My approach to painting mist can be broken down into two critical components?the colors I choose for the sky and a traditional wet-into-wet painting technique.
Peaceful Sunrise (oil, 20×30)
To get the right look for my misty skies, I usually begin with a mixture of white and raw umber combined with a touch of a third color, often cobalt blue, cobalt green or cobalt violet. I apply this combination with a bristle brush, which I dip first into cold-pressed linseed oil, then into the paint mixture. I use a thick application of paint, following the weave of the canvas and continually picking up more paint on my brush to ensure an even application. Then, I turn to soft sable brushes to blend away all traces of my brushstrokes and create a uniform look. Next, with the paint still wet, I to add my most-distant elements using a slightly darker variation of my sky color.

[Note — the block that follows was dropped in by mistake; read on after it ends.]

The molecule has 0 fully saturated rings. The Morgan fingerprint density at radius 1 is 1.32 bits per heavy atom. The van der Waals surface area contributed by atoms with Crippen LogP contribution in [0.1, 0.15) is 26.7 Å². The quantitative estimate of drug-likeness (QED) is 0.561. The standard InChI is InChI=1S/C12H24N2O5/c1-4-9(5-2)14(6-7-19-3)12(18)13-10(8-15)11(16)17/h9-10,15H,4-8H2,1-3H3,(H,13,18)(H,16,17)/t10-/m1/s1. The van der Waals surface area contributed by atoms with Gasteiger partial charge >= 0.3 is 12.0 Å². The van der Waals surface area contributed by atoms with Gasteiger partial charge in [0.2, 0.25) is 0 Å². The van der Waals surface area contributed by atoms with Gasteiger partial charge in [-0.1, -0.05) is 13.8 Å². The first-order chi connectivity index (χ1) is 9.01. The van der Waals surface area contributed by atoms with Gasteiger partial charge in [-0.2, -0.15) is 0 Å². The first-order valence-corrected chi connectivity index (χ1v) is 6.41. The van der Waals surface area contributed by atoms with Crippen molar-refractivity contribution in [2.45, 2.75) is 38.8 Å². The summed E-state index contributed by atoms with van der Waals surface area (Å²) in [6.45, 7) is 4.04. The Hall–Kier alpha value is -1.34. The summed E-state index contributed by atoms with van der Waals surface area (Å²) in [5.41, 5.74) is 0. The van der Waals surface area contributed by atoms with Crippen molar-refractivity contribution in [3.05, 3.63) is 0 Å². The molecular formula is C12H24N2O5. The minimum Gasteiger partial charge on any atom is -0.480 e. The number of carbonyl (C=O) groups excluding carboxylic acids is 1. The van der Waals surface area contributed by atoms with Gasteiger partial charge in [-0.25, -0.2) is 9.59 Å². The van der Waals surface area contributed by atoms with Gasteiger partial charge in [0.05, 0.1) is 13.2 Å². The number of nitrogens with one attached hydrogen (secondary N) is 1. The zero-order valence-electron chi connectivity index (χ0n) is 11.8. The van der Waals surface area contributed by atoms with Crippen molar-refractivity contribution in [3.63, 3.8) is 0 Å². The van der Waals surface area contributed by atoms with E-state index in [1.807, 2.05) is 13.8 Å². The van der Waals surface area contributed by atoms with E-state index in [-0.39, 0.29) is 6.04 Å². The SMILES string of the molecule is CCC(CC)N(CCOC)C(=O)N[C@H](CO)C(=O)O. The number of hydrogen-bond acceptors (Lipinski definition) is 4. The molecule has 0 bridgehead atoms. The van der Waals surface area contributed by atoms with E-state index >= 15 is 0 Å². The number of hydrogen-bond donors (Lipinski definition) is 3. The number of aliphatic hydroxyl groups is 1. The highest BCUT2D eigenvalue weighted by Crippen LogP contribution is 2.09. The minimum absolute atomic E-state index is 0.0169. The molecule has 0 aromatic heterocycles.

Upper Hudson Morning (oil, 24×30)
In some cases, elements may move from the distance to the foreground. When that happens, I paint the misty portions of the elements wet-into-wet, then wait until the paint dries and continue developing the element toward the foreground.
Audrey Romano studied art at Russell Sage College in Troy, New York, then broadened her knowledge under the tutelage of Gunter Korus. Her work has appeared in a number of national and regional juried exhibitions, and has racked up a number of awards. In addition, her landscapes can be found in many private and corporate collections. Based in Clifton Park, New York, where she maintains a studio in the Rome Center Galleries, Romano is a member of several art-related organizations, including the Cooperstown Art Association and the Saratoga Arts Council. She?s represented by Day Six Gallery in North Adams, Massachusetts.